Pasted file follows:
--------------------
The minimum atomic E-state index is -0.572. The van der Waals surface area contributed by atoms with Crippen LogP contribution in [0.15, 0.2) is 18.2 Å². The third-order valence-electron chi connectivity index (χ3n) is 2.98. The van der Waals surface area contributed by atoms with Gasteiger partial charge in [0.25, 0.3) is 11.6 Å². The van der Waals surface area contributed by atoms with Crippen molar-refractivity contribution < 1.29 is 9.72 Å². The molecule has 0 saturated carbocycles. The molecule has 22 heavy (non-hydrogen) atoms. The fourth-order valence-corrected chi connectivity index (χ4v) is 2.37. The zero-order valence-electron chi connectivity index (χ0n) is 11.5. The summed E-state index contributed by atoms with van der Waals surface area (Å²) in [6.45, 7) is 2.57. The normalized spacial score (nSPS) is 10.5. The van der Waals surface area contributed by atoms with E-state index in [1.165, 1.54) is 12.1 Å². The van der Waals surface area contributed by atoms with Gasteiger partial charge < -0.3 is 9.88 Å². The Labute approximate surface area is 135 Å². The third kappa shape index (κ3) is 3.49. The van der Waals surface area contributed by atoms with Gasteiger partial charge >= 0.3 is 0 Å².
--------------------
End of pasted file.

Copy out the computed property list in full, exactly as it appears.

The minimum atomic E-state index is -0.572. The van der Waals surface area contributed by atoms with Crippen LogP contribution in [0.15, 0.2) is 18.2 Å². The third-order valence-electron chi connectivity index (χ3n) is 2.98. The van der Waals surface area contributed by atoms with Gasteiger partial charge in [0.25, 0.3) is 11.6 Å². The van der Waals surface area contributed by atoms with Crippen molar-refractivity contribution < 1.29 is 9.72 Å². The molecule has 0 saturated carbocycles. The molecule has 22 heavy (non-hydrogen) atoms. The fourth-order valence-corrected chi connectivity index (χ4v) is 2.37. The zero-order valence-electron chi connectivity index (χ0n) is 11.5. The summed E-state index contributed by atoms with van der Waals surface area (Å²) in [6.45, 7) is 2.57. The normalized spacial score (nSPS) is 10.5. The van der Waals surface area contributed by atoms with E-state index in [1.165, 1.54) is 12.1 Å². The van der Waals surface area contributed by atoms with Gasteiger partial charge < -0.3 is 9.88 Å². The Labute approximate surface area is 135 Å². The third kappa shape index (κ3) is 3.49. The van der Waals surface area contributed by atoms with Gasteiger partial charge >= 0.3 is 0 Å².